I agree with what you said about shortcuts, sometimes taking them takes longer than just doing the raw hard work!
I used to be like that, always looking for shortcuts, and it led me nowhere near my goals. But, when I worked hard, I always got near my goals and a lot of times hit them.
Thanks for sharing this post, I’m sharing it with my audience!
Sonia Simone says
I have seen *so many* people get sucked into the shortcut thing. It bums me out, because if they hadn’t been chasing the allegedly “easy” way, they’d have it down by now.
Rika Athena says
This post powerfully triggers the desire to authenticly act on my creative potential. When we I work from the angle of what’s in it for me, I lose the momentum of making an impact on the fear-based desire of making a sale.
The human element of needing to provide for oneself is a necessity that can be done in an elegant and refined way to empower each other.
Our actions are so telling of what we capable of and I communicate in my work that you can channel your unique way of finding balance in through the art of knowing yourself. Just like knowing what you got going on in the ATM.
Sonia Simone says
Thanks Rika! 🙂
I agree with everything here except there being no business gene.
I think in the same way there is a music and sports gene, there is a business gene.
It doesn’t matter how much I practise piano, having never played before, I am not going to be a successful pianist.
Why should business be any different?
Sonia Simone says
There is no music gene, either. If you have access to music as a child, take lessons, and put a lot of deliberate practice in, you will get good. If you have access to great musical education and put in great effort, you can become wonderful. But there’s no evidence that anyone has found for a “music” gene, and it has been looked for.
You might be born with perfect pitch (genetic), which is handy, but it is neither necessary nor sufficient to become a great musician.
Sports are different, because biomechanics play a role. But without the drive for deliberate practice, you’ll never get particularly good. Being tall is important in basketball, having great eyesight is important in baseball, but they are not enough.
What we think of as the “business gene” is just early access to business ideas. And those ideas can be adopted later in life, if your early upbringing didn’t include them.
I agree with you. In the book, ‘Talent is overrated’ the author Geoffrey Colvin describes this concept in detail. The key words to get a mastery of any skill under the sun according to him are; ‘deliberate practice’.
Great article by the way.
Ryan Biddulph says
All great lessons here.
Being online for the right reasons – to have fun and to help others – has helped me see the internet as a medium through which I can help, serve and receive. Not confusing that order either. Because many folks in their desperation and palpable fear wish to receive, and then, maybe help…..but most have no interest in helping. Desperate people rarely think about others outside of themselves and their immediate family.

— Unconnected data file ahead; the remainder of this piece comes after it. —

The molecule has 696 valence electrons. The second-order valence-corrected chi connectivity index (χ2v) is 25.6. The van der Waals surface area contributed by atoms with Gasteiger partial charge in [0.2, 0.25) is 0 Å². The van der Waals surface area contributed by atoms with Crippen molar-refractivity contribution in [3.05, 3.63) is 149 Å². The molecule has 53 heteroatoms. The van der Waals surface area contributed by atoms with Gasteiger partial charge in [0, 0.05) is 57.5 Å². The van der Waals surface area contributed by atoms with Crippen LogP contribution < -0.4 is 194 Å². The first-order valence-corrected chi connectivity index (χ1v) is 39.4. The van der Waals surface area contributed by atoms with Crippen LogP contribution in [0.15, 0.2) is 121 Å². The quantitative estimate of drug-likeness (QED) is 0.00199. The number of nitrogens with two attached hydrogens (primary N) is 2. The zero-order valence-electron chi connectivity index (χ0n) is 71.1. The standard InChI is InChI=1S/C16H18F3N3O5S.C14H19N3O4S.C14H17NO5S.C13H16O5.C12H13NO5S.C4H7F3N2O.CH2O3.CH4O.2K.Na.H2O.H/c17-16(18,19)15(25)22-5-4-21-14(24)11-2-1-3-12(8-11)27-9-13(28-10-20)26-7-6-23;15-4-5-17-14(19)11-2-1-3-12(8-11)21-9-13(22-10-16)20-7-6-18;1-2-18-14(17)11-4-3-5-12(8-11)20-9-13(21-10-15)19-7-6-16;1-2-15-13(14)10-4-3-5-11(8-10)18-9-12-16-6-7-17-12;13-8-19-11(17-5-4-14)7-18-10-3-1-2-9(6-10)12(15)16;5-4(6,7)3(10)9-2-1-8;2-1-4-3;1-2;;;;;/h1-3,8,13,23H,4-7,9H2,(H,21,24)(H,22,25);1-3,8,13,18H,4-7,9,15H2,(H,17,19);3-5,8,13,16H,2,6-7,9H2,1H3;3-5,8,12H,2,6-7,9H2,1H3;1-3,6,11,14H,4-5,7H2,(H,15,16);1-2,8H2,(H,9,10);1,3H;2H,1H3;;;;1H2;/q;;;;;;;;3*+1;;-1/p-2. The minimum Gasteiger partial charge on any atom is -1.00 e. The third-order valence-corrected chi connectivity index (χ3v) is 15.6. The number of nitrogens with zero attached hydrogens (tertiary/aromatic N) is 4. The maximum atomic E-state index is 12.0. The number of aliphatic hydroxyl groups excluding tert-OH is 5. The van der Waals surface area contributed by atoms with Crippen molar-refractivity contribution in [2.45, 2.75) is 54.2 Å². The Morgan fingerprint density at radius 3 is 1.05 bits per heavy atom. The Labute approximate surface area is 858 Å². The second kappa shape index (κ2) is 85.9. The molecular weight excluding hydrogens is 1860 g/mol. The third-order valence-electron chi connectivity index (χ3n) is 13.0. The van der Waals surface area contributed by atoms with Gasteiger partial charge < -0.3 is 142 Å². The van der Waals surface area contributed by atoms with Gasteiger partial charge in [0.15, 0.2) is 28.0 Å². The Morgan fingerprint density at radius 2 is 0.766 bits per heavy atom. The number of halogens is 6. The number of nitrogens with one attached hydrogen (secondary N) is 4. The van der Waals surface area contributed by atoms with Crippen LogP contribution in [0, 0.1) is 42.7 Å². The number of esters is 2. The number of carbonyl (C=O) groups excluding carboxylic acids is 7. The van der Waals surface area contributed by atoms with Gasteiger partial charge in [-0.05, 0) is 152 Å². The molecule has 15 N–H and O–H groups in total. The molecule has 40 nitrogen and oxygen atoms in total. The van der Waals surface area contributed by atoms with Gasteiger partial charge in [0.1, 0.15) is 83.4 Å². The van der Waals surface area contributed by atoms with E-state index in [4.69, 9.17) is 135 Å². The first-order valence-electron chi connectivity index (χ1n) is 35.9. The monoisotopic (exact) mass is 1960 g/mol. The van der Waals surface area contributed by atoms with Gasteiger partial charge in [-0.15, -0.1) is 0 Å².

Unfortunately, unless you can be your own client or perhaps, your family can buy your products and services, endlessly, you won’t grow a successful blogging business unless you genuinely care about other folks, outside of yourself and family.
By helping people and having fun and learning your craft, your online business will grow over time. Not in weeks, usually, but in months, and certainly, over years. All the generous help you offered gratis literally pays you money over the long haul.
I like to say; people dig the freemium, and then pay for the premium.
Thanks for the rocking share Sonia.
Hazim Alaeddin says
Your article made me laugh, because it is so true. Every part of it. Everyone wants a get rich scheme, and it never happens. Everyone wants instant attention, and it never happens. Things take time, like a great meal. It needs lots of love and attention –like all great things.
Again, thank you for your post. I loved it.
Sonia Simone says
Hashim Warren says
Shame on you, Sonia.
You’re selling us dreams that generousity leads to reciprocation, and continual growth is possible for anyone.
What a scam!
Sonia Simone says
Kevin Gregg says
Just wanted to say thank you, thank you, thank you for this article. It’s exactly what I needed to read today.
Nope, no shortcuts.
How many times have I wanted to put in such little effort and get gigantic results.
It just doesn’t work that way.
You are right on the nose: serve, give, offer something they want, something they value, something that will help.
Oh and by the way, did I say thanks?
Sonia Simone says
And thanks right back at ya, Kevin. 🙂
Jennifer Henczel says
I absolutely love this! So so very true… “Don’t waste your time and emotional energy trying to convince trolls and creeps to behave better. Block them and move on with the 10,000 better things you have to do with your time.” Great article. Excellent, truthful writing.
Sonia Simone says
Thank you, Jennifer. 🙂
Jocelyn Ring says
Thanks, Sonia. I agree with everything on this list.
Nothing grinds my gears more than the promises of 6 easy steps and shortcuts and the marketing that makes people feel insecure and unable to do things without a guru. There’s a big difference between that and being someone who can help someone get something they want (and get paid for it)…Zig Ziglar approach.
The stubbornness factor and focus is spot on, too. Many times, I’ve seen people so attached to a specific vision and exactly how they’ll achieve it that the tunnel vision sends them down a wrong path. Being stubborn about the goal (successful business) and open to how that comes to be is the right approach.
The premium $25K Mole rat ranchers mastermind with 1,000 members made me laugh 🙂